New Anti-Bullying Statute in Massachusetts

The recent news about sentencing in the tragic case of Phoebe Prince throws the problem of bullying in our nation’s schools back in to the spotlight. Prince was 15 years old when she committed suicide in January of 2010 in South Hadley, MA following relentless bullying by her peers. Her death has elevated awareness of bullying and has spurred legislative changes around the country.

Massachusetts passed a new anti-bullying statute in May 2010 in direct response to the incident. St.2010, c.92 titled Bullying in Schools contains several important provisions designed to protect students from bullying and harassment. The law specifically addresses cyber-bullying a new type of bullying in today’s digital world. With Facebook, cell phones and other forms of electronic communication children who were once solely bullied while at school are now subject to a relentless wave of harassment following them when they leave school at the end of the day. The law also requires schools to create a plan to implement programs both to prevent bullying and provide successful intervention in consultation should incidents of bullying come to light.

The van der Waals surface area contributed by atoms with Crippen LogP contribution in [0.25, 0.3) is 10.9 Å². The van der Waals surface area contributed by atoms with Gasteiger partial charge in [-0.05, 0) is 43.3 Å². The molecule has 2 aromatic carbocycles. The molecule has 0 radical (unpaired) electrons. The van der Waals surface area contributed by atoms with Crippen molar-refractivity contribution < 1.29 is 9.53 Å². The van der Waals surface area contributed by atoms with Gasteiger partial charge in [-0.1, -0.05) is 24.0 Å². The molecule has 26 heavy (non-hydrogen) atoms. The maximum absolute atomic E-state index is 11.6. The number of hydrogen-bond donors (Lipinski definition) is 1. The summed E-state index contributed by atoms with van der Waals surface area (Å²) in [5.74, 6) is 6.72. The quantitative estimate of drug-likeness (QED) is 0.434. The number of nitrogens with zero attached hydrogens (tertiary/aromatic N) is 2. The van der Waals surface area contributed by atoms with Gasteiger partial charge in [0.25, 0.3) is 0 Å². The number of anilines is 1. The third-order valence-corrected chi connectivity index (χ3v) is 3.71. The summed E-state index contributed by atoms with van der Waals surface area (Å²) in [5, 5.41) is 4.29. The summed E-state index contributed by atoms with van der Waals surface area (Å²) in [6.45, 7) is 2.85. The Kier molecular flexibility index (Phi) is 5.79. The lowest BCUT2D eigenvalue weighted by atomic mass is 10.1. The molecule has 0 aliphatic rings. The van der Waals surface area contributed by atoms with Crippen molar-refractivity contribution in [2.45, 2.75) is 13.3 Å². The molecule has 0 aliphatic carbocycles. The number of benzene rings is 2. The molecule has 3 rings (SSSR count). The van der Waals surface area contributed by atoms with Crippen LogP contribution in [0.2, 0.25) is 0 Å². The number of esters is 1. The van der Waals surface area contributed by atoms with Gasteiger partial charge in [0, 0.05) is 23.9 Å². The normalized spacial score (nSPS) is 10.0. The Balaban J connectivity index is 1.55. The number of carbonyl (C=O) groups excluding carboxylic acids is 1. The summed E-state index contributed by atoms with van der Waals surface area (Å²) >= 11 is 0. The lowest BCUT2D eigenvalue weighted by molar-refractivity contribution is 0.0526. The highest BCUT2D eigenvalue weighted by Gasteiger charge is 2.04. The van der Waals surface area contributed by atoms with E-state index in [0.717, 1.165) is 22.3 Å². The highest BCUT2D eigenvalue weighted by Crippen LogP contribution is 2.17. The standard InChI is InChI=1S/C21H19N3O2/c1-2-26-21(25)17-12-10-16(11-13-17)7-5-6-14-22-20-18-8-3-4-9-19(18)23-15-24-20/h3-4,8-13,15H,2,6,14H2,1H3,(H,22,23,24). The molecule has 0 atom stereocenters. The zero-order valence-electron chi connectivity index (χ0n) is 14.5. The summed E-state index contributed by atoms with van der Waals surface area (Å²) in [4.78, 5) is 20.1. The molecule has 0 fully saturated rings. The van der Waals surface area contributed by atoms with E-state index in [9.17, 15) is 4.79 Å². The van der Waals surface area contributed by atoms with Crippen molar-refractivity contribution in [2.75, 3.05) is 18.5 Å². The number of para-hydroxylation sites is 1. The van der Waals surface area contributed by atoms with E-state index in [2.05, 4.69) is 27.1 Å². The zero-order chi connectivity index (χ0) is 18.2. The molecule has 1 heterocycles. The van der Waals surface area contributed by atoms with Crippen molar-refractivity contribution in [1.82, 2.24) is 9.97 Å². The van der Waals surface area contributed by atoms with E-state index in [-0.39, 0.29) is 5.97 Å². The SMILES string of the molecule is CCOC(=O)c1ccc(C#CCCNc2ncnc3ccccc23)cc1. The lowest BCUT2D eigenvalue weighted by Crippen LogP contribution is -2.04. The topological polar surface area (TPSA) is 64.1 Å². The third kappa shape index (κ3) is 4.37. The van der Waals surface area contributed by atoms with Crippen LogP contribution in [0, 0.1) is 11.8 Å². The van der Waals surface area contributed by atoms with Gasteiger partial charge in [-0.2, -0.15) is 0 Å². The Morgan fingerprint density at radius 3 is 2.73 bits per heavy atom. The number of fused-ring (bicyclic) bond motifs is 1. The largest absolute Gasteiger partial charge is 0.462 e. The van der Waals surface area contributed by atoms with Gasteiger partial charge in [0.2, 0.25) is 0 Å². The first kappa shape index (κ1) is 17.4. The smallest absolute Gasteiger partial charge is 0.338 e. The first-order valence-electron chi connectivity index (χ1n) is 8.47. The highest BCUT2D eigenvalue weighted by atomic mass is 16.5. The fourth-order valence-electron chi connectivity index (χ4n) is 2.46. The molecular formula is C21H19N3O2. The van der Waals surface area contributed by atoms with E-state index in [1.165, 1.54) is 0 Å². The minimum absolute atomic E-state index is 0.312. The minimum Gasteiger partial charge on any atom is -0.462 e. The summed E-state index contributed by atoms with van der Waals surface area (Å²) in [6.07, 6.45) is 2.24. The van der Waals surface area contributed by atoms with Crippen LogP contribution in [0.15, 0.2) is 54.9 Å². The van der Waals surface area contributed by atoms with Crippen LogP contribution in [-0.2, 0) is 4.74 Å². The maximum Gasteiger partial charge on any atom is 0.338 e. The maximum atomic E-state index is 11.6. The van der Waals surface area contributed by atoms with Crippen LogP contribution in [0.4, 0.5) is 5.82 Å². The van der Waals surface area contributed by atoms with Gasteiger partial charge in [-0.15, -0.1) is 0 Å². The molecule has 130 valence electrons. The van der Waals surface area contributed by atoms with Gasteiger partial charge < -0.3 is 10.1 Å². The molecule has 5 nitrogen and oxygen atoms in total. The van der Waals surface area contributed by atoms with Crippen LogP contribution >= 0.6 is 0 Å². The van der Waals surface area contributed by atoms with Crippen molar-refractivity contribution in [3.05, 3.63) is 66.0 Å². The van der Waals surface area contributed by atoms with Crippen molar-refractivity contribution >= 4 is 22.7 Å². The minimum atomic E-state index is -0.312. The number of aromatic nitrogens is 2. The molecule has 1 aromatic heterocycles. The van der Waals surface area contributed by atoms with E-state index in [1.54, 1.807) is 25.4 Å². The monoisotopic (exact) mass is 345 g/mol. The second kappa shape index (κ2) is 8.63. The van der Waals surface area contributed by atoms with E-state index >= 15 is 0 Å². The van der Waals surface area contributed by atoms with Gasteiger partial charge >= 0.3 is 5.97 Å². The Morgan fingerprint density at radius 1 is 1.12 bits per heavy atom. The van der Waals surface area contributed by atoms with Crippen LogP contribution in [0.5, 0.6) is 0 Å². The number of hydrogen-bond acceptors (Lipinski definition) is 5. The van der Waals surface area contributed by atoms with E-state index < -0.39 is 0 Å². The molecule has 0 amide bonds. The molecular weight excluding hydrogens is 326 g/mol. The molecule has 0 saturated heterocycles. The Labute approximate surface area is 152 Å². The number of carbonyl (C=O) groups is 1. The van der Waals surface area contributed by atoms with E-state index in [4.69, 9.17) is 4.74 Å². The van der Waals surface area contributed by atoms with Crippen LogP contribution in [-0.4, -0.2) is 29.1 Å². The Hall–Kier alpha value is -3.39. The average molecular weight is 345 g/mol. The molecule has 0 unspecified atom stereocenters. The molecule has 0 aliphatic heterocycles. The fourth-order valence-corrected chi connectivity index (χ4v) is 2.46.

Bullying is of particular concern to children with disabilities since they are already in a vulnerable state. According to a recent survey by the Massachusetts Advocates for Children, 90% of parents with autistic children reported that their child had been the target of bullying. In response to this concern, the Department of Special Education has issued a Technical Advisory with guidelines and resources concerning bullying and special needs children. The Advisory places particular emphasis on addressing bullying prevention in your child’s IEP and ensuring that your child has a safe person to go to if they are being bullied. The IEP should have a section for educational professionals to comment on whether your child seems withdrawn or is not socializing appropriately because of bullying. This portion of the IEP should also provide tools for the child to use themselves when confronted with bullying.

Read the full Massachsetts Statute here

Read the Technical Advisory from the Department of Special Education here

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